With 180 to 210 calories per serving, calling peanut butter a diet food may seem counter-intuitive. But truth be told, eating peanut butter actually suppresses hunger which leads to weight loss. It has the enviable combination of fiber (2.6 g per serving) and protein (7-8 g per serving) that keeps you feeling full for longer, so you end up eating less overall. And since there's nothing more indulgent than licking peanut butter off a spoon, once you do - you try to stay on track after.
Peanut butter contains a substance called p-coumaric acid which helps in offsetting the damage done to cells associated with cardiovascular diseases. Also, peanut butter contains more unsaturated fat than saturated fat making it a fat friendly food which lowers the risk of cardiovascular and coronary heart disease.
Doctor says, “Research shows that eating a vitamin E–rich diet lowers the risk of stomach, colon, lung, liver, and other cancers” and you guessed it - peanut butter is packed with cancer-fighting vitamin E.
Peanuts are one of the foods highest in niacin, and people who eat foods rich in niacin i.e. Vitamin B3 are less likely to develop Alzheimer's disease or other memory disorders. The niacin contained within peanut butter helps in the recovery of cell damage of the brain, which provides protection against this disease. Also, the p-coumaric acid content in peanut butter helps fight the oxidative stress on the cells of the body associated with neurodegenerative diseases.
Studies have shown that consuming peanut butter in moderation can actually reduce the risk of gallstones by 25%. This is because a large percentage of gallstones are cholesterol stones, which are linked to high levels of 'bad' cholesterol. Peanuts have the ability of lowering LDL (bad cholesterol) and increasing 'good' cholesterol i.e. HDL, thereby reducing the possibility of developing gallstones.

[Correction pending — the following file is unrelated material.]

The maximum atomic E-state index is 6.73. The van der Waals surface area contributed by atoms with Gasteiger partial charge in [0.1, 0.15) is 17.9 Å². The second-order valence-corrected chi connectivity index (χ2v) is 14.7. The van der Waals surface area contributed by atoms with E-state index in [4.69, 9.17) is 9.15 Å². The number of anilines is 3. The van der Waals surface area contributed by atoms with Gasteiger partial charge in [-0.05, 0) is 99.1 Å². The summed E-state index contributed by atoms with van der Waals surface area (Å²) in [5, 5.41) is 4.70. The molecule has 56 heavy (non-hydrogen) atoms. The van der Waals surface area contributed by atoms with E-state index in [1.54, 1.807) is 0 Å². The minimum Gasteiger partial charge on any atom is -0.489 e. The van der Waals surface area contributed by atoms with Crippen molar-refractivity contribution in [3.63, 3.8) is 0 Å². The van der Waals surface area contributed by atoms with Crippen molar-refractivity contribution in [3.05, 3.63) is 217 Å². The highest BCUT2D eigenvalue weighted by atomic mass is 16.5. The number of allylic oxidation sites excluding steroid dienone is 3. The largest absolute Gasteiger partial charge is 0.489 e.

Peanuts and peanut butter have been shown to positively affect blood sugar control and help decrease the risk of diabetes. According to a study published in the Journal of The American Medical Association, “Eating about 2 tablespoons of peanut butter at least 5 days a week can reduce the risk of developing diabetes by almost 30%, particularly Type 2 Diabetes”.
Iron and calcium are found in abundance in peanut butter which are important for transporting oxygen in the blood and promoting healthy, strong bones. According to The Orthopedic Group, P.C, “Including healthy protein in your daily diet like peanut butter is a good option to maintain strong bones.”
Each 2-tablespoon serving of peanut butter contains more than 8 g of protein, 2 g of dietary fiber, 208 milligrams of potassium, more than half a gram of iron, 24 micromilligrams of folate, 188 calories and 3 grams of sugars. It fits a bodybuilder's nutrition needs perfectly by supporting intense weightlifting. All you have to do is keep a jar of peanut butter at your office or in your gym bag, providing quick protein directly following a workout. You can also slather it on a few slices of apple - a quick fix for energy and calories.
While peanut oil offers a slightly nutty flavor, it’s generally a good, neutral option to use for most recipes. It has a high smoke point (around 450°F), meaning it can withstand high temperatures without burning.
|Saturated Fat||2 grams|
|Omega-6 fatty acids|
With high levels of vitamin E and monounsaturated and polyunsaturated fats (unsaturated “good fats”), peanut oil could be good for the heart. Studies have shown that replacing saturated fats with these types of unsaturated fats contribute to a lower risk of heart disease.Other studies have found that vitamin E protects the body from free radicals, which can damage cells and cause some cancers and heart disease.
Some studies have linked unsaturated fats to improved blood sugar levels in those with diabetes. Consuming polyunsaturated fats instead of saturated fats can also improve insulin secretion, which helps keep blood sugar levels low.
The monounsaturated fats in peanut oil can also help you lower your LDL cholesterol, otherwise known as the “bad” cholesterol. High LDL can clog or block arteries, leading to heart disease and stroke.